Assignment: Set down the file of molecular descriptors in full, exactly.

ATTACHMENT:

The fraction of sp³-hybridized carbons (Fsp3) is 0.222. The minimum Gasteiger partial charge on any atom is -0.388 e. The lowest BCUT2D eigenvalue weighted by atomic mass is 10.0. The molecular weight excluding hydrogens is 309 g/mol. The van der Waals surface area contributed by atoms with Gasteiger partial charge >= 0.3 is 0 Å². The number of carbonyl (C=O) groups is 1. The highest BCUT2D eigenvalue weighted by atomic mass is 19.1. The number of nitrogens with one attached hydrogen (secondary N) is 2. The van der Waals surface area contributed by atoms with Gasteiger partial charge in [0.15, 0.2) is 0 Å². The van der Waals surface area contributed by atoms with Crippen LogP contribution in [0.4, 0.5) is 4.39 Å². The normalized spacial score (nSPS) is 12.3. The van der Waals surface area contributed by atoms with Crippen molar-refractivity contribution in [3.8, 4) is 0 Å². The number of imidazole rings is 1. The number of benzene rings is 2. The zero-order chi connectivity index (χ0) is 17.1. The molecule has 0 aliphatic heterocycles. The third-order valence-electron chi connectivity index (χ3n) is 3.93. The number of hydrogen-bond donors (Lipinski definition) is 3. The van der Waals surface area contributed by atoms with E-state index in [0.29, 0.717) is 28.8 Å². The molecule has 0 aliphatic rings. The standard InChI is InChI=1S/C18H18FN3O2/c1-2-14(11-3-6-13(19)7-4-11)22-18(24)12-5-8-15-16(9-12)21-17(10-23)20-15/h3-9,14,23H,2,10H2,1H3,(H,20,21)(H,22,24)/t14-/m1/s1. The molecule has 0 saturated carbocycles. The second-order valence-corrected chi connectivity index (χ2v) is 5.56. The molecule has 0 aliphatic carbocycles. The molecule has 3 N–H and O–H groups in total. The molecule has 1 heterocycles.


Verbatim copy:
The fraction of sp³-hybridized carbons (Fsp3) is 0.222. The minimum Gasteiger partial charge on any atom is -0.388 e. The lowest BCUT2D eigenvalue weighted by atomic mass is 10.0. The molecular weight excluding hydrogens is 309 g/mol. The van der Waals surface area contributed by atoms with Gasteiger partial charge >= 0.3 is 0 Å². The number of carbonyl (C=O) groups is 1. The highest BCUT2D eigenvalue weighted by atomic mass is 19.1. The number of nitrogens with one attached hydrogen (secondary N) is 2. The van der Waals surface area contributed by atoms with Gasteiger partial charge in [0.15, 0.2) is 0 Å². The van der Waals surface area contributed by atoms with Crippen LogP contribution in [0.4, 0.5) is 4.39 Å². The normalized spacial score (nSPS) is 12.3. The van der Waals surface area contributed by atoms with Crippen molar-refractivity contribution in [3.8, 4) is 0 Å². The number of imidazole rings is 1. The number of benzene rings is 2. The zero-order chi connectivity index (χ0) is 17.1. The molecule has 0 aliphatic heterocycles. The third-order valence-electron chi connectivity index (χ3n) is 3.93. The number of hydrogen-bond donors (Lipinski definition) is 3. The van der Waals surface area contributed by atoms with E-state index in [0.29, 0.717) is 28.8 Å². The molecule has 0 aliphatic rings. The standard InChI is InChI=1S/C18H18FN3O2/c1-2-14(11-3-6-13(19)7-4-11)22-18(24)12-5-8-15-16(9-12)21-17(10-23)20-15/h3-9,14,23H,2,10H2,1H3,(H,20,21)(H,22,24)/t14-/m1/s1. The molecule has 0 saturated carbocycles. The second-order valence-corrected chi connectivity index (χ2v) is 5.56. The molecule has 0 aliphatic carbocycles. The molecule has 3 N–H and O–H groups in total. The molecule has 1 heterocycles.